Thesis Title: Rhetorics of Asylum in Germany and Europe, 1982-1998
Supervisor: Professor Riccardo Bavaj
Constantin Christoph Eckner holds an MA in History from the University of Goettingen and an MLitt in Modern History from the University of St Andrews. His PhD project is funded by the Friedrich Naumann Foundation and the German History Society. His academic research interests centre on populism, political rhetoric, and migration policy.
He is a fellow at the Human Security Centre, a London-based think tank with a focus on security and human rights policy. He has also worked as a news agency journalist for the German press agency dpa and as a television journalist for ARD, the largest public broadcaster in Germany. His articles have been published in English, German, French, Russian, Arabic, and Japanese.
The ‘refugee crisis’ has kept Germany and Europe in suspense since the summer of 2015. Controversial arguments about potential legislative reactions to a vast influx of asylum seekers have dominated the political debate, led to a strengthening of right-wing players, and influenced the outcome of elections. The phenomenon of the past few years is not a novelty, however. Germany already experienced a political polarisation caused by what was then called Asyldebatte (asylum debate) during the 1980s and 1990s. Just like today, political actors ramped up their rhetoric and drifted into radical territory. The dispute almost paralysed German politics for a while, and it took years to resolve the issue with a legislative compromise tightening the constitutional right to asylum. Lawmakers in neighbouring countries such as France and the Netherlands reacted quite similarly.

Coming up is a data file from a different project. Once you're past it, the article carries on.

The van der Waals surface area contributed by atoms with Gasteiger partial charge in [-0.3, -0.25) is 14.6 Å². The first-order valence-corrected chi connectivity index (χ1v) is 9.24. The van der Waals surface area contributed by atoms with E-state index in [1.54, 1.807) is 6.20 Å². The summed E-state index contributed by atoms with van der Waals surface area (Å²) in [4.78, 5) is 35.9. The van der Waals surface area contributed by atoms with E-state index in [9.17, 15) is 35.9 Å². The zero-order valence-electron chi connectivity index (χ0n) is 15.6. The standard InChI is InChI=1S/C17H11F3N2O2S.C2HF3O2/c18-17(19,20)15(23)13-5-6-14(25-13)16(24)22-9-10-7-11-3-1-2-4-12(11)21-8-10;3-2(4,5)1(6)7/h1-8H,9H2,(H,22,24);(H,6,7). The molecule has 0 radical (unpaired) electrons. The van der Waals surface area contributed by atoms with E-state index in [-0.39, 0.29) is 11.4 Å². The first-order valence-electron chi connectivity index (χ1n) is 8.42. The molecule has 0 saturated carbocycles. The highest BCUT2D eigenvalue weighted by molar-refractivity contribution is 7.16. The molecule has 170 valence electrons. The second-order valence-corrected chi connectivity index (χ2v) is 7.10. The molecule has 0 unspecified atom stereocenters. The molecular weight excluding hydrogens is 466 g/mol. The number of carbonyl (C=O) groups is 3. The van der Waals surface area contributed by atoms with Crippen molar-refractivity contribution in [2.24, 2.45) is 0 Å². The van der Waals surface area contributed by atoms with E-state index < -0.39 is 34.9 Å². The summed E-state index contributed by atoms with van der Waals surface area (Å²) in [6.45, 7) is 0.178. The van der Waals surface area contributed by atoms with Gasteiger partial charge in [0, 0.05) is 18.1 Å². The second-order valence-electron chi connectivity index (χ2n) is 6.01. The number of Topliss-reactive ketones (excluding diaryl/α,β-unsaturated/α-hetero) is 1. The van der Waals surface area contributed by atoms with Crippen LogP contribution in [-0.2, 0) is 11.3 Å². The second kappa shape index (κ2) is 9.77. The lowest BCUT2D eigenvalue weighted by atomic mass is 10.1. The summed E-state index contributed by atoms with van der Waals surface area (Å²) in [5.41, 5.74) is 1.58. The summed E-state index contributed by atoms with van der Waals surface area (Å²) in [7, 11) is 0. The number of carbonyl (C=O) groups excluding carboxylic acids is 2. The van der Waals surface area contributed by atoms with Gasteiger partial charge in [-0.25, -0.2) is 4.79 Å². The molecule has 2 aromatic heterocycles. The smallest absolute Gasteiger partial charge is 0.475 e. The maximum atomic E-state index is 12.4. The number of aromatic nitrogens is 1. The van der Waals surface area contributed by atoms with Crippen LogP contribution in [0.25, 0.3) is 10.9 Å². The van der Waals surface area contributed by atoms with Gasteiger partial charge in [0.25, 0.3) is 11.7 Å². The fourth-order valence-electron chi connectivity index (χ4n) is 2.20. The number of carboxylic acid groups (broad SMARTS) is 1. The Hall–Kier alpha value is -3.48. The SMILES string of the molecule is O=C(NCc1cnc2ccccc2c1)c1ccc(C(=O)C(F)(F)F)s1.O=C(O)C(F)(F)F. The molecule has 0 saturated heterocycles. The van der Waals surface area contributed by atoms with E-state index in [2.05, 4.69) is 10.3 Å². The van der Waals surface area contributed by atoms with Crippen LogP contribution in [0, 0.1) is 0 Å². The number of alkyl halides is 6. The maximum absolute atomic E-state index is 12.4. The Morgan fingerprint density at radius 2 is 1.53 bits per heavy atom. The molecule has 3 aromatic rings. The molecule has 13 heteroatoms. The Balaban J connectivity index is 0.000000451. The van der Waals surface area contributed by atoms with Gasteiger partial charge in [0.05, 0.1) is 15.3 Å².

One of the main objectives of this PhD project is to prove that the asylum debate during the era of Chancellor Helmut Kohl was marked by the bipolarity between those who argued in favour of national interests and the preservation of national identity and wealth and those who argued on the basis of morality and human rights standards. That bipolarity is also represented in other political debates but nowhere as distinct as in those about immigration and asylum policy.
Germany’s heated asylum debate has dark parallels to events 30 years ago, https://theconversation.com/germanys-heated-asylum-debate-has-dark-parallels-to-events-30-years-ago-102693”
Russkij Berlin, Russkij Parizh: Russian Emigration in Berlin and Paris after the First World War, presented at the Early Modern and Modern History Forum at the University of St Andrews, April 2017.
The Finger on the Pulse of Politics: How History of Migration Can Contribute to the ‘Refugee Debate’, presented at the 4th Annual Conference of the International Federation for Public History at the Università di Bologna - Campus di Ravenna, June 2017.
Rhetorics of Asylum: A Conceptual and Comparative History of Asylum Debates in Europe, presented at the 4th Annual CES Graduate Student Workshop on Comparative Research on Europe at the University of Glasgow, July 2017.
Schicksale und Schlagzeilen: Westdeutsche Medien als Erzähler und Akteure der Migrationsgeschichte(n), presented at the International Conference on ‘Représentation et mémoire de la migration’ at the Université de Nantes, May 2018.
Disaster and Defiance: The Delicate Commemoration of Past Migration to Germany and Italy, presented at the Seconda Conferenza Italiana di Public History at the Università di Pisa, June 2018.
The Fate of the Refugee: How German Politicians and the Media Used the Stories of Asylum Seekers from the Middle East, presented at the World Congress for Middle Eastern Studies at the Universidad de Sevilla, July 2018.
The Two German ‘Asylum Debates’: Lessons on How to Deal with Populism, presented at the International Conference entitled ‘1918–1938–2018: Dawn of an Authoritarian Century?’ at Schloss Eckartsau in Austria, September 2018.
Jason Coy, Jared Poley, and Alexander Schunka, eds., Migration in the German Lands, 1500-2000 (New York, 2016), Review in German History, Volume 35, Issue 4, November 2017, Pages 643-645.”